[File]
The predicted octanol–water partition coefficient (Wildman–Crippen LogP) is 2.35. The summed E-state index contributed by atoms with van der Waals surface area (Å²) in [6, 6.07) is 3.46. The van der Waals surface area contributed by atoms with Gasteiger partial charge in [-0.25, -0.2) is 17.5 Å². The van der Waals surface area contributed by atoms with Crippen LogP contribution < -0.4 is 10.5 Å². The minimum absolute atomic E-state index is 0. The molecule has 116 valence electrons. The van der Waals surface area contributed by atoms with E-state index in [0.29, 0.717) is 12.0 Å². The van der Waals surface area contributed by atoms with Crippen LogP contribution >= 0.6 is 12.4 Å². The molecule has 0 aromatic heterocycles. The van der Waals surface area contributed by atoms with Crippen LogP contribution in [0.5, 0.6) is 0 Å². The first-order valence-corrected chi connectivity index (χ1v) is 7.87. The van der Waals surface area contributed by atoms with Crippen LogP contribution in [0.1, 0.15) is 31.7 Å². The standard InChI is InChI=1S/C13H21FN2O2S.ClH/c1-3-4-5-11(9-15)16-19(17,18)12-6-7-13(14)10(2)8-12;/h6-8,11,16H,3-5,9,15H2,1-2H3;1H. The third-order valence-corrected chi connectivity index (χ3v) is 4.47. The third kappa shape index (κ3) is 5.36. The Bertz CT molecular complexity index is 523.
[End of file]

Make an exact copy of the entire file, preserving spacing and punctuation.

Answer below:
The predicted octanol–water partition coefficient (Wildman–Crippen LogP) is 2.35. The summed E-state index contributed by atoms with van der Waals surface area (Å²) in [6, 6.07) is 3.46. The van der Waals surface area contributed by atoms with Gasteiger partial charge in [-0.25, -0.2) is 17.5 Å². The van der Waals surface area contributed by atoms with Crippen LogP contribution < -0.4 is 10.5 Å². The minimum absolute atomic E-state index is 0. The molecule has 116 valence electrons. The van der Waals surface area contributed by atoms with E-state index in [0.29, 0.717) is 12.0 Å². The van der Waals surface area contributed by atoms with Crippen LogP contribution >= 0.6 is 12.4 Å². The molecule has 0 aromatic heterocycles. The van der Waals surface area contributed by atoms with Crippen LogP contribution in [0.5, 0.6) is 0 Å². The first-order valence-corrected chi connectivity index (χ1v) is 7.87. The van der Waals surface area contributed by atoms with Crippen LogP contribution in [0.1, 0.15) is 31.7 Å². The standard InChI is InChI=1S/C13H21FN2O2S.ClH/c1-3-4-5-11(9-15)16-19(17,18)12-6-7-13(14)10(2)8-12;/h6-8,11,16H,3-5,9,15H2,1-2H3;1H. The third-order valence-corrected chi connectivity index (χ3v) is 4.47. The third kappa shape index (κ3) is 5.36. The Bertz CT molecular complexity index is 523.